How to become a data analyst: Megan's story

Meet Megan, 23, from Sheffield, and find out about life as a trainee business analyst. Part of our Bitesize world of work series.

"It wasn’t a smooth ride, but it was a fun one!"

Can you explain what your job is and the tasks you do day-to-day?

I’m a trainee business analyst for the NHS, which means I gather requirements for projects and initiatives. I work with the team involved in a project or piece of work that requires IT involvement, to establish what they want to achieve and work with them and the rest of the team to make this a reality.

As part of this, there is an element of reporting and analysing this information to support tasks and business activities. The teams I work with can include anyone such as Executive and senior managers in a community or ward environment.

Testing equipment is another important part of my job and I check that IT systems are working the way they should. We work with developers and database administrators, who help us if anything needs changing.

What skills do you use?

I use a mixture of technical and business skills. Technical skills are required for testing equipment and systems. The business skills include timekeeping and collaborating with colleagues.

I also use communication skills. I work with a range of professionals who have different levels of experience with IT systems, so I have to be able to adapt and explain things at different levels.

I studied programming and project management at university and I'm using these skills in my job, for example for planning a project from beginning to end.

Megan uses skills she learnt in programming and project management modules at university.

Is this a job you always knew you wanted?

Honest answer? No.

I didn't complete my A-levels and instead started working as an NHS business and administration apprentice when I was 16. I've been able to progress into the job I'm in today and I'm so glad I decided to go for it.

I had to apply to my university course separately so I could do my job and training as a package. It wasn't a smooth ride but I'm glad I went on the journey I did to get here.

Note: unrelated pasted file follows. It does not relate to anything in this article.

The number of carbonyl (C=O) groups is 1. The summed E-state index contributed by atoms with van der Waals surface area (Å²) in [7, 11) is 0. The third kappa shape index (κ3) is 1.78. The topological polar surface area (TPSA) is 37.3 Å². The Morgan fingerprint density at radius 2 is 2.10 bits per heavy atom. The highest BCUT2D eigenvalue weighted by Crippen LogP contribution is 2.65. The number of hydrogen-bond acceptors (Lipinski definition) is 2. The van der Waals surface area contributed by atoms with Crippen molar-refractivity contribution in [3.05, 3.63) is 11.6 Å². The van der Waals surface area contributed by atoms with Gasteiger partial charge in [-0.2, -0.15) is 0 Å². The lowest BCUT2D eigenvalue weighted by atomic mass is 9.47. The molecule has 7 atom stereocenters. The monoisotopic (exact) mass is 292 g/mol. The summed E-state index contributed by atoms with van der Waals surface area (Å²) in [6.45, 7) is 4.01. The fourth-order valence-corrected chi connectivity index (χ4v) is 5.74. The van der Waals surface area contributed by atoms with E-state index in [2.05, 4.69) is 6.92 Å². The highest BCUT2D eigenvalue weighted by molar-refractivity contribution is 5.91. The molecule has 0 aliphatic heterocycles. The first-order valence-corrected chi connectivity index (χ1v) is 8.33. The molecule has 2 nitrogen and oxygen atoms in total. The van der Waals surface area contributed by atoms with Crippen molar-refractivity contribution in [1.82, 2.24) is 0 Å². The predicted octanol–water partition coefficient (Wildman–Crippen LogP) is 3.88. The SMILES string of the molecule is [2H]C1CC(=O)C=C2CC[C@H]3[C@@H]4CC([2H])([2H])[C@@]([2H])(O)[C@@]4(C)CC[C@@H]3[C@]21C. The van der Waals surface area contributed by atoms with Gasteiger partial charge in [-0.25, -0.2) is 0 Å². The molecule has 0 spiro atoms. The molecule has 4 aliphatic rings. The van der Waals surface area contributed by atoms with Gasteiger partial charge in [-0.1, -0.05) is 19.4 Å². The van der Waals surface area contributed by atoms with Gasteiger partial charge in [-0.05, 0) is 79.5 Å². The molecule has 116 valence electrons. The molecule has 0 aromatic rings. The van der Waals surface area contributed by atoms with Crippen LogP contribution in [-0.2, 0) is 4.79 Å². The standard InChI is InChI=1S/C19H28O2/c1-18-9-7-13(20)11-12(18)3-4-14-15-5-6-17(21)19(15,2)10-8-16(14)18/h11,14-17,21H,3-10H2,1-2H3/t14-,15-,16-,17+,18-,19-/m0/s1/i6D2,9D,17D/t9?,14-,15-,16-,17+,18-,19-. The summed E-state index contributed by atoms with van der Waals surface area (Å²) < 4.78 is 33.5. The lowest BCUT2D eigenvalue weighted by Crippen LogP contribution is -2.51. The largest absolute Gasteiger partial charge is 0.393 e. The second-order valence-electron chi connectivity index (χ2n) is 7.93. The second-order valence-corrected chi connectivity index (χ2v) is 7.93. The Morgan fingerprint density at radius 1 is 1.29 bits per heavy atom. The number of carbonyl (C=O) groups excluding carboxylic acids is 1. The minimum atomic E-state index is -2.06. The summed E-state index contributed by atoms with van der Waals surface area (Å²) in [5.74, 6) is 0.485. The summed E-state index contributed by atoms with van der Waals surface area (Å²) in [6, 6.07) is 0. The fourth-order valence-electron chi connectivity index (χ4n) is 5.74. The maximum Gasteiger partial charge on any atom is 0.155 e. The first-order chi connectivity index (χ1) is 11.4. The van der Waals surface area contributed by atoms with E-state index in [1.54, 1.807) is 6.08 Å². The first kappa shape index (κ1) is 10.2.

Top tips

  • There's no 'right path' to a job
  • Research which options are available to you at every level
  • You won't know until you try. I never thought I'd be working in IT because I didn't think I was good at it, but now I love my job!

What to expect if you want to be a data analyst

Megan works in the NHS, but there are many other careers that require similar skills. In general, data analyst statisticians identify trends, create models, collect numerical information and present results.

  • Data analyst salary: £23,000 to £70,000 per year
  • Data analyst working hours: 37 to 39 hours per week

What qualifications do you need to be a data analyst

  • Typical entry requirements: You'll usually need a degree or postgraduate award in Statistics, Maths, or Economics. There are other subjects that can include statistics as part of the course, for example Social Science or Geography, but you will have to check the course structures. Some university courses offer an industrial placement or sandwich year, which allows you to work in industry or commerce as part of your studies. This could be useful when you look for jobs after you finish your course.

This information is a guide (sources: LMI for All, National Careers Service)

For careers advice in all parts of the UK visit: England, Northern Ireland, Scotland and Wales

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